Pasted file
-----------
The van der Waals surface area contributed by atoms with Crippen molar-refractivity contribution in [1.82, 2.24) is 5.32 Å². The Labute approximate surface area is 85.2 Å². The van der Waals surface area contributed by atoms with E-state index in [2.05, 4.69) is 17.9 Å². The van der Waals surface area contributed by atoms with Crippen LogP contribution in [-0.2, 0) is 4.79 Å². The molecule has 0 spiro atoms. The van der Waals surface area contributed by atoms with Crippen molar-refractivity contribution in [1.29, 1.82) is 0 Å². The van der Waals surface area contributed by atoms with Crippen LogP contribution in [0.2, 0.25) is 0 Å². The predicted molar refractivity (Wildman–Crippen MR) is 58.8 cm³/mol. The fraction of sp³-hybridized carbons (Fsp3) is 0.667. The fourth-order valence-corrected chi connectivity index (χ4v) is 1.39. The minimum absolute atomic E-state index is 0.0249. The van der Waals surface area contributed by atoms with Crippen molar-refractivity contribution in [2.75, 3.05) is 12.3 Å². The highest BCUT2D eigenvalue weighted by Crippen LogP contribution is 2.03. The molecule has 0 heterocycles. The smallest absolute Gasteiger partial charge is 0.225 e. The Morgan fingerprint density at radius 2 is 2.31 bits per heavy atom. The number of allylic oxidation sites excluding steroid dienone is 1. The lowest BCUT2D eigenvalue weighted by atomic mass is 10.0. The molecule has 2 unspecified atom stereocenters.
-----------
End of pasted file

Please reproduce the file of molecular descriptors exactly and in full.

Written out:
The van der Waals surface area contributed by atoms with Crippen molar-refractivity contribution in [1.82, 2.24) is 5.32 Å². The Labute approximate surface area is 85.2 Å². The van der Waals surface area contributed by atoms with E-state index in [2.05, 4.69) is 17.9 Å². The van der Waals surface area contributed by atoms with Crippen LogP contribution in [-0.2, 0) is 4.79 Å². The molecule has 0 spiro atoms. The van der Waals surface area contributed by atoms with Crippen molar-refractivity contribution in [1.29, 1.82) is 0 Å². The van der Waals surface area contributed by atoms with Crippen LogP contribution in [0.2, 0.25) is 0 Å². The predicted molar refractivity (Wildman–Crippen MR) is 58.8 cm³/mol. The fraction of sp³-hybridized carbons (Fsp3) is 0.667. The fourth-order valence-corrected chi connectivity index (χ4v) is 1.39. The minimum absolute atomic E-state index is 0.0249. The van der Waals surface area contributed by atoms with Crippen molar-refractivity contribution in [2.75, 3.05) is 12.3 Å². The highest BCUT2D eigenvalue weighted by Crippen LogP contribution is 2.03. The molecule has 0 heterocycles. The smallest absolute Gasteiger partial charge is 0.225 e. The Morgan fingerprint density at radius 2 is 2.31 bits per heavy atom. The number of allylic oxidation sites excluding steroid dienone is 1. The lowest BCUT2D eigenvalue weighted by atomic mass is 10.0. The molecule has 2 unspecified atom stereocenters.